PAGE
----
Working with dynamically loaded assemblies in a separate AppDomain is a powerful tool for protecting your execution context and creating a pluggable arcitecture. Brad Smith has written a great post on how to set it up using a generic architecture.
There is one issue with the way he set it up for a project I have been involved in which resulted in us getting the dreaded remoting exception “Object: has been disconnected or does not exist at the server.”
Object '/**GUID**/**CRAZYNAME**.rem' has been disconnected or does not exist at the server. InnerMessage: StackTrace: Server stack trace: at System.Runtime.Remoting.Channels.ChannelServices.CheckDisconnectedOrCreateWellKnownObject(IMessage msg) at System.Runtime.Remoting.Channels.ChannelServices.SyncDispatchMessage(IMessage msg) Exception rethrown at : at System.Runtime.Remoting.Proxies.RealProxy.HandleReturnMessage(IMessage reqMsg, IMessage retMsg) at System.Runtime.Remoting.Proxies.RealProxy.PrivateInvoke(MessageData& msgData, Int32 type)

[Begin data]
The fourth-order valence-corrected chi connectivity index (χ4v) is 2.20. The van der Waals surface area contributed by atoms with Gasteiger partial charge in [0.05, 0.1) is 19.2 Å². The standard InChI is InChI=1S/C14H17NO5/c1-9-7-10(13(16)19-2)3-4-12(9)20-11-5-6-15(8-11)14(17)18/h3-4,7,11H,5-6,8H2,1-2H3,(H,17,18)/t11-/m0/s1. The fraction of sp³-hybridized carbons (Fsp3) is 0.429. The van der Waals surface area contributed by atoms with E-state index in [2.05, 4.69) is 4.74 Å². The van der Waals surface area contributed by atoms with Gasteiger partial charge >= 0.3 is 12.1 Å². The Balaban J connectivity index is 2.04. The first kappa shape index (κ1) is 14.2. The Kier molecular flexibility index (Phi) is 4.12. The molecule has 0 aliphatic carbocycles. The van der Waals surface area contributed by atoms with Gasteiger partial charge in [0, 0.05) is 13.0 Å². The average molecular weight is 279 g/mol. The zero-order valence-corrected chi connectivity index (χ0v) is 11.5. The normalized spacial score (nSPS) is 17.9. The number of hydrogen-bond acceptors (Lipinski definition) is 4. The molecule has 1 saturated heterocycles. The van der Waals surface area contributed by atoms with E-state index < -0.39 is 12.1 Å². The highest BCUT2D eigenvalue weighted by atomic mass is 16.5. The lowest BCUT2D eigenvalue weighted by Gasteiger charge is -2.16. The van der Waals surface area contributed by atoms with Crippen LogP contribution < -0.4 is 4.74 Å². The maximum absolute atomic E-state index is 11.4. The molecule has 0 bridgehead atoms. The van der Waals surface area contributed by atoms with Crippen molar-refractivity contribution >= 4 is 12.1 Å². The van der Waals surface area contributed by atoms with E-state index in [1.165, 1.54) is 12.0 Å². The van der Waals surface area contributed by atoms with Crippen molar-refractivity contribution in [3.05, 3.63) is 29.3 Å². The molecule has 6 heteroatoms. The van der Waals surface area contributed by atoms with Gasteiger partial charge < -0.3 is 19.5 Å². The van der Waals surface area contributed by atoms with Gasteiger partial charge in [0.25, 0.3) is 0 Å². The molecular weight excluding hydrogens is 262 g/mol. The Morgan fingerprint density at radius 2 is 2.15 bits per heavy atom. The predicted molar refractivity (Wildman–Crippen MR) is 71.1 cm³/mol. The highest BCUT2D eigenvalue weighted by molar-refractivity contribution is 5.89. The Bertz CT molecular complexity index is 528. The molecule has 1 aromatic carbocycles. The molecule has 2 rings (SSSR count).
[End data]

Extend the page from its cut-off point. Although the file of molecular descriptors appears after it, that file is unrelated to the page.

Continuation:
In our scenario the ISponsor implementation needed to inherit from MarshalByRefObject in order for the renewals to work. Turns out it wasn’t the ISponsor MarshalByRefObject inheritance that fixed it. We had a couple of complex parameters (custom classes) passed into the new AppDomain and these instances were being disconnected from the New AppDomain since they were created in the Initial AppDomain so they also needed to have an ISponsor.
For good measure we even tried adding a separate sponsor for the sponsor! But this wasn’t necessary since the sponsor is tracked elsewhere (as far as I understand) and gets called for renewal when the lease expires. The renewal call should renew the sponsors own lease so I guess it should never timeout.
There is a great article on MSDN about the whole sponsorship, leasing & AppDomains topic.